The evolving composition of today’s households

Today’s households look very different than a generation ago. Lifestyle trends and changing financial circumstances are reshaping household compositions. Arrangements once seen as unique, such as unmarried partners, adult children living with parents or multi-generational households, are now perceived by many as traditional.

As employers think about their benefits programs and how best to engage their employees, it’s important to understand employees’ evolving living situations and how they view their own households, whether traditional or non-traditional, to ensure programs and messaging are relevant and inclusive. And because household transitions can trigger different emotions as well as financial needs, living arrangements may be another factor to consider in employees’ holistic wellness. As a first step in helping employees navigate these life changes, let’s take a closer at the trends.

Societal trends driving household makeup

Some of the factors influencing household composition include:

  • Longer life expectancy and financial issues, such as student debt, are some of the reasons parents and adult children are choosing to live together, with multi-generational and extended family members often in the mix.
  • Declining interest in marriage in the U.S.—down 60% over the last 50 years1—contributes to the prevalence of households with unmarried partners; while a high divorce rate may be a factor in the number of single-parent households.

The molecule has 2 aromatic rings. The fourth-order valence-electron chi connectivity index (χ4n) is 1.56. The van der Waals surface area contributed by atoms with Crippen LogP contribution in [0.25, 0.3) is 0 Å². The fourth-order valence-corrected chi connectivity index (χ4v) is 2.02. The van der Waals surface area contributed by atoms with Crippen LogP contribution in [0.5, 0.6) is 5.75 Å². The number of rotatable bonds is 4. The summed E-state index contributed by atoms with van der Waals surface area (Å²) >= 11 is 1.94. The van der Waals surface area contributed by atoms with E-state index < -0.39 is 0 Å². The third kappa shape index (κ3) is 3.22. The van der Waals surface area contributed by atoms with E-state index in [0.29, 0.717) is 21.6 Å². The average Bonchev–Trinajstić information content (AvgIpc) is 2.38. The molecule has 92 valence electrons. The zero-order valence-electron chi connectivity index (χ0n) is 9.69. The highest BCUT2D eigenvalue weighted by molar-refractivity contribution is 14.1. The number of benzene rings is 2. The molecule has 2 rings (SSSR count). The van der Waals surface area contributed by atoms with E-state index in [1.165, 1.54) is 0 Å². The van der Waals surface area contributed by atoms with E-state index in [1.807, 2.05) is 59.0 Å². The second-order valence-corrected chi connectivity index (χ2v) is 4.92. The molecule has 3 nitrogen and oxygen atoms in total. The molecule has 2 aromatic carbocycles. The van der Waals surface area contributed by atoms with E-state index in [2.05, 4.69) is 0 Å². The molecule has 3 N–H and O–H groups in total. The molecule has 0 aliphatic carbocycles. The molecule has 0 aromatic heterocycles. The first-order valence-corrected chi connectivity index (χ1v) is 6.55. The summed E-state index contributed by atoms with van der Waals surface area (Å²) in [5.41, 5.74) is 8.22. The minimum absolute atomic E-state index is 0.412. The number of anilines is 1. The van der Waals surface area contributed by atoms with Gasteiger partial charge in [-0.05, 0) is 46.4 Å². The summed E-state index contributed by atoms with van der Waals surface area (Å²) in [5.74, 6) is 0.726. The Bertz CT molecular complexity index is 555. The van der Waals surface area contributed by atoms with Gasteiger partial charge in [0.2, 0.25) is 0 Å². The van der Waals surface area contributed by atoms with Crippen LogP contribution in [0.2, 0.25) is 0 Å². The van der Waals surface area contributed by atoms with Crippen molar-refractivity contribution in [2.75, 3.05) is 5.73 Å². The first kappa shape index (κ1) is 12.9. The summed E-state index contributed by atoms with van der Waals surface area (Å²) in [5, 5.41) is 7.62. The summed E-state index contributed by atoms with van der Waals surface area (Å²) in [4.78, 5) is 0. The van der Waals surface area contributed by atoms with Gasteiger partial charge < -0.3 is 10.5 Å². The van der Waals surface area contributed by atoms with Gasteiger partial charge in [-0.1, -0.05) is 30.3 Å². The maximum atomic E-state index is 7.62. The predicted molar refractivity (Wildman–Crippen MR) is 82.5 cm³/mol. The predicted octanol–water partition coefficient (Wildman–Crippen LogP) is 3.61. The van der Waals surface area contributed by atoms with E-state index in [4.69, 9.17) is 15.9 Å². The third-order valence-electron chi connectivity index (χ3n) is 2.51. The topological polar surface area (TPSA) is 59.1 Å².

• Different attitudes toward marriage, feminism, LGBTQ+ rights and related social issues also play a role in the evolving nature of households.


of those living in what they consider to be non-traditional households say their arrangement is driven by financial circumstances.

Who pays the bills?

The transition to a different household structure can affect finances, from basic needs, such as groceries and utilities, to larger expenses like furniture or home improvements needed to accommodate a new household composition. Expenses in non-traditional households tend to be equally split among members, while older generations and men are more likely to take on household expenses in what they identify as traditional settings.


While 45% of people transitioning to a new household structure took on more expenses, 18% saw a decline because of cost-sharing.

Household happiness

Household structure can also influence employees’ happiness and well-being. Those who have chosen their living arrangement, whether traditional or non-traditional, generally feel more positive, stable and in control. If, however, people feel pushed into their living situation due to circumstances out of their control, they tend to have more negative feelings.

Key takeaways

  • Being mindful of today’s various types of households can help you engage employees in relevant and inclusive ways and provide insights to help you support them as they navigate different living situations.
  • Financial needs and responsibility may shift as employees transition to different household structures. Consider offering guidance and tools they can use to make financial decisions for their households.
  • Consider enhancing holistic wellness programs that can help support employees’ financial and mental well-being across different living situations.

1 Axios, “America the single,” February 2023.

Source for this article unless otherwise noted: Bank of America Proprietary Market Landscape Insights, March 2023. Surveys conducted among general consumers (clients and prospective clients).